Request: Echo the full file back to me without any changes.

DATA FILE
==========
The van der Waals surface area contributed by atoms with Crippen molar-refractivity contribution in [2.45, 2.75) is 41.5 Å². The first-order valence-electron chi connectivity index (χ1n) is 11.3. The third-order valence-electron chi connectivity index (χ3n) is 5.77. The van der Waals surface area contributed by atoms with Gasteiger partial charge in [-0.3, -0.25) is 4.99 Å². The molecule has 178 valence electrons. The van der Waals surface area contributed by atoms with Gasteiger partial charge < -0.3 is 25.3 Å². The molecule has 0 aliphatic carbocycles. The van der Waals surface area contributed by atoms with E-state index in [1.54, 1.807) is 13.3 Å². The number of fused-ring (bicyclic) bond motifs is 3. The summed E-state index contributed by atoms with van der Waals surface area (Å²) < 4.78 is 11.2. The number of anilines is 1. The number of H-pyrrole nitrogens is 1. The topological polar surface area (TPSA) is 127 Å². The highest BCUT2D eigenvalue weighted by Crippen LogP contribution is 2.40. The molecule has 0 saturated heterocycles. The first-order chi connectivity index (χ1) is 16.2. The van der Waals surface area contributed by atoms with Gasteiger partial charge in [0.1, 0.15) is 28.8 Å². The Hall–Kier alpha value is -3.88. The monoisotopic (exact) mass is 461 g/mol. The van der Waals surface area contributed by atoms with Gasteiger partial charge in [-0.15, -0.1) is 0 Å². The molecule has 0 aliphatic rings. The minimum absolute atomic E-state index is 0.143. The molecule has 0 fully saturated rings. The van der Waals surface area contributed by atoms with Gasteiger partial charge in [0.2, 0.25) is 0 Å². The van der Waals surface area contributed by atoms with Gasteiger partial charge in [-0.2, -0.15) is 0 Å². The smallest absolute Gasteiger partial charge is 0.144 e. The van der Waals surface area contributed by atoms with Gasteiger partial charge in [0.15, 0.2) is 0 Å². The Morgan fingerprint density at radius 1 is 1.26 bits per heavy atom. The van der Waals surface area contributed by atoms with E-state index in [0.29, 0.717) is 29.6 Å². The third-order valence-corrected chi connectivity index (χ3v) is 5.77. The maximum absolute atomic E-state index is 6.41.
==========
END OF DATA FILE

The van der Waals surface area contributed by atoms with Crippen molar-refractivity contribution in [2.45, 2.75) is 41.5 Å². The first-order valence-electron chi connectivity index (χ1n) is 11.3. The third-order valence-electron chi connectivity index (χ3n) is 5.77. The van der Waals surface area contributed by atoms with Gasteiger partial charge in [-0.3, -0.25) is 4.99 Å². The molecule has 178 valence electrons. The van der Waals surface area contributed by atoms with Gasteiger partial charge < -0.3 is 25.3 Å². The molecule has 0 aliphatic carbocycles. The van der Waals surface area contributed by atoms with E-state index in [1.54, 1.807) is 13.3 Å². The number of fused-ring (bicyclic) bond motifs is 3. The summed E-state index contributed by atoms with van der Waals surface area (Å²) < 4.78 is 11.2. The number of anilines is 1. The number of H-pyrrole nitrogens is 1. The topological polar surface area (TPSA) is 127 Å². The highest BCUT2D eigenvalue weighted by Crippen LogP contribution is 2.40. The molecule has 0 saturated heterocycles. The first-order chi connectivity index (χ1) is 16.2. The van der Waals surface area contributed by atoms with Gasteiger partial charge in [0.1, 0.15) is 28.8 Å². The Hall–Kier alpha value is -3.88. The monoisotopic (exact) mass is 461 g/mol. The van der Waals surface area contributed by atoms with Gasteiger partial charge in [-0.15, -0.1) is 0 Å². The molecule has 0 aliphatic rings. The minimum absolute atomic E-state index is 0.143. The molecule has 0 fully saturated rings. The van der Waals surface area contributed by atoms with Gasteiger partial charge in [0.2, 0.25) is 0 Å². The van der Waals surface area contributed by atoms with Gasteiger partial charge in [-0.2, -0.15) is 0 Å². The smallest absolute Gasteiger partial charge is 0.144 e. The van der Waals surface area contributed by atoms with Gasteiger partial charge in [0.15, 0.2) is 0 Å². The Morgan fingerprint density at radius 1 is 1.26 bits per heavy atom. The van der Waals surface area contributed by atoms with E-state index in [0.29, 0.717) is 29.6 Å². The third-order valence-corrected chi connectivity index (χ3v) is 5.77. The maximum absolute atomic E-state index is 6.41.